Obama: U.S. Must Fix "Crumbling Infrastructure"
The president, speaking alongside former Secretaries of Transportation Samuel Skinner and Norman Mineta and Secretary of Treasury Timonthy Geithner, said that the six-year initiative - which has been pegged at approximately $50 billion - would not only repair and modernize U.S. roads, rails, and air systems, but also provide much-needed work opportunities for hundreds of thousands of Americans.
"We can no longer afford to sit still," Mr. Obama said, pointing out that the average American pays twice as much annually on transportation as on food.
Mr. Obama outlined a plan for improving and restoring roads, implementing a smarter and more secure national electric grid, and moving forward on projects that would give communities increased access to broadband internet and national rails.
"There's no reason why we can't do this," Mr. Obama said, adding that the plan would create "good middle-class jobs right now."
Mr. Obama, who first announced the initiative over labor day, also emphasized that, without the stated improvements to American infrastructure, the U.S. would lack the ability to be economically competitive on a global level. He cited superior efforts by Russia and China to improve and increase national public transit.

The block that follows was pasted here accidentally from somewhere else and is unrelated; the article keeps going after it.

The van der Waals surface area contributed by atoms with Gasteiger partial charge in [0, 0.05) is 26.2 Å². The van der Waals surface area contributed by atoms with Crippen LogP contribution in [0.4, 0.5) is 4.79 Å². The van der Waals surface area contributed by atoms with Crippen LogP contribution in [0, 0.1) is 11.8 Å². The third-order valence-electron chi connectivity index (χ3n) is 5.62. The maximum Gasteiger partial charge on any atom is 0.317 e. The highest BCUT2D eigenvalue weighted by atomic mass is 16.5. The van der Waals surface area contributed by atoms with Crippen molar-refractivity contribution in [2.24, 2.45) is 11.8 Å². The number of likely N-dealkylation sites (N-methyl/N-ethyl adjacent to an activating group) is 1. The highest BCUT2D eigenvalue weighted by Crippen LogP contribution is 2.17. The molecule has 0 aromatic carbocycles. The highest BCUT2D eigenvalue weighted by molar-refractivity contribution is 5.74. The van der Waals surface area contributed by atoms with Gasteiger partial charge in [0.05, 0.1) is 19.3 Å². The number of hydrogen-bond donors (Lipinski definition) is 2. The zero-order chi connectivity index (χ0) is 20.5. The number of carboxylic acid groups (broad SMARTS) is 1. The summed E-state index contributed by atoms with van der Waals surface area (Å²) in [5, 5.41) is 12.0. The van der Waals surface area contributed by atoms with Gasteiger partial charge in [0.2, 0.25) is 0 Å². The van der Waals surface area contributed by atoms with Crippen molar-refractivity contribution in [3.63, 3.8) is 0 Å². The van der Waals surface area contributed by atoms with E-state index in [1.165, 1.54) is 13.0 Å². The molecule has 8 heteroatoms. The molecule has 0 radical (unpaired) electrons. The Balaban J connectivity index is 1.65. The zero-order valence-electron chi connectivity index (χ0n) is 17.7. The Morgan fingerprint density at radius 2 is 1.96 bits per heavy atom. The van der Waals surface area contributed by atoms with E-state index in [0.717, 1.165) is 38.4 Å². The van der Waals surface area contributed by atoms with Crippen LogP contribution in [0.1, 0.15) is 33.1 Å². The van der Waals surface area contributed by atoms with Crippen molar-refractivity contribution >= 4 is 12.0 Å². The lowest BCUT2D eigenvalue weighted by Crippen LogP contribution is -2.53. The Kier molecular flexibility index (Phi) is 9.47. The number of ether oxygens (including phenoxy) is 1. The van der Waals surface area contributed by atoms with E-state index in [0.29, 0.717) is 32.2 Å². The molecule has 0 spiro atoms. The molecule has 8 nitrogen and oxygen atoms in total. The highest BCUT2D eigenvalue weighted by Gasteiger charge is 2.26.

"The longer our infrastructure erodes, the deeper our competitive edge erodes," the president said. "Everywhere else, they're thinking big. They're creating jobs today, but they're also playing to win tomorrow."
According to the New York Times, most of the new jobs created by the initiative would be in the construction industry - which has been hard-hit by the economic recession, and suffers a jobless rate of 17 percent. (The national unemployment rate is only 9.6 percent overall.)
A recent report conducted by economists at the Treasury Department and Mr. Obama's Council of Economic Advisers also says that high unemployment and low costs make now the "optimal time" to invest in public infrastructure.
Furthermore, recent studies indicate that Americans are dissatisfied with the U.S. transit infrastructure: The Hill reports that of 32 countries in the Organisation for Economic Co-operation and Development (OECD), the United States ranks 25th on their happiness with public transit and 17th on roads and highways.
In his remarks, Mr. Obama pushed for bipartisan support of the project, citing that improving American infrastructure was historically an issue that won political support from both parties.
"This is work that needs to be done," he said. "All we need is the political will."
House Minority Leader John Boehner objected to Mr. Obama's infrastructure plan when he announced it in September, arguing that "we can't spend our way to prosperity."